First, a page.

He could be a cowardly heel like The Miz or Alberto Del Rio but he also had a sadistic side as was proved with his various "Conchairtos" over the years.

    Edge also cut so many brilliant promos over the years as a heel but his mic skills suffered when he was a face as has been the case for so many others.

    Edge will be remembered as a legend but there is no doubt that he would not have won 11 world titles as a "whitemeat babyface."

Ric Flair

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    Ric Flair revolutionized the wrestling business in so many ways. He formed the first-ever wrestling stable in the legendary Four Horsemen and he was the first wrestler to strut his stuff so effectively on the microphone.

    In the NWA, Flair would give so many iconic interviews, coining so many timeless catchphrases and paving the way for the future stars such as The Rock to follow in his footsteps.

    This was Flair in his prime feuding against such legends as Harley Race, Dusty Rhodes, Ricky Steamboat and Sting. These rivalries were well-constructed and Flair's interviews added so much.

    Well-known Flair trademarks such as, "To be the man, you gotta beat the man," and, "Shut up, fat boy!" came about at this time and this was also when the Nature Boy started referring to himself as the "wheeler-dealing, kiss-stealing, jet-flying, limousine-riding son of a gun!"

    He lived his gimmick as an arrogant millionaire that lived the life on the road and it inspired so many countless unforgettable moments.

    He was the best mic man of all time and never was this more evident than his "Nature Boy" character of the 1980s where he was the wrestling business' top heel.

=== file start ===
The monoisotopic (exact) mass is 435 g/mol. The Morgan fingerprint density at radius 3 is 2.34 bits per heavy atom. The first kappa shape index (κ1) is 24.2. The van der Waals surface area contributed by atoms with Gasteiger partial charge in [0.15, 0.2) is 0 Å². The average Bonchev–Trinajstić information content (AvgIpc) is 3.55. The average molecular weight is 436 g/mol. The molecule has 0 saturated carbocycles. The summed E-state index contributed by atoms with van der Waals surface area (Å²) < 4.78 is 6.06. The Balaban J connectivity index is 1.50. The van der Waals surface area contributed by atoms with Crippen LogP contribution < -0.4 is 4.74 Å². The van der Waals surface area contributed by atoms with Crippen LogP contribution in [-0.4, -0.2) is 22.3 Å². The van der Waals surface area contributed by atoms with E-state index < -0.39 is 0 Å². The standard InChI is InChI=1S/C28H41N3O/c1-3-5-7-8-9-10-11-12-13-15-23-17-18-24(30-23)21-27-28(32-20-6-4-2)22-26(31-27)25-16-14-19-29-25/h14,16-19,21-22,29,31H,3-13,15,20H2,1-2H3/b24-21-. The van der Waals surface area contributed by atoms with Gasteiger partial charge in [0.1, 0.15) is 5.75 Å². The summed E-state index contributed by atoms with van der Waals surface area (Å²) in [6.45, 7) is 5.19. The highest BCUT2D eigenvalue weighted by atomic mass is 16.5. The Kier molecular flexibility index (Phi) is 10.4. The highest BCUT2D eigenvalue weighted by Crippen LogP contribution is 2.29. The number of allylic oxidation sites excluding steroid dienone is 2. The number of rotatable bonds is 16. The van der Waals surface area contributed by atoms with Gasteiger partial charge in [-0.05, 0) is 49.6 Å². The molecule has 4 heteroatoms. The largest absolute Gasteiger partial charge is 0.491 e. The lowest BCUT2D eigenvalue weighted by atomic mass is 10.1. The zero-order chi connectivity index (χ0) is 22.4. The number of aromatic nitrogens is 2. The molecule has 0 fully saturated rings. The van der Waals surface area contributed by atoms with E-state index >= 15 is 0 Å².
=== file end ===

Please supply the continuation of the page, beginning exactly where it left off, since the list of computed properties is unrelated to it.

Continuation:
Chris Jericho

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    One of the best promo men of the modern era, Jericho was able to hold his own as a babyface competing with the Rock and Austin during the "Attitude Era."

    Jericho was one of the highlights of the WWE in those days providing comedy in abundance as Y2J never had problems making people laugh.

    But it was the more psychotic and sadistic incarnation of his character that brought out the best in Jericho.

    Jericho was the top heel in the WWE from 2008-10 and provided some extremely entertaining feuds with Shawn Michaels in particular.

    The arrogance and the narcissism that he was trying to portray was extremely convincing and the intellect with which he insulted the crowd led to one of the most convincing heel turns of all time.

    The change in expression during HBK's appearance on the "Highlight Reel" started what was arguably Jericho's best run with the company as he was involved in most of the memorable feuds of the PG era.

Batista

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    Batista was a babyface whose popularity was on a par with John Cena's but when he turned heel, he earned much respect and admiration from the "hard-to-please" Internet Wrestling Community.

    Those fans had previously criticized Batista for his limited in-ring ability and the lack of depth to his character.

    In 2009, Batista was one of the characters that most people thought would be impossible to turn heel.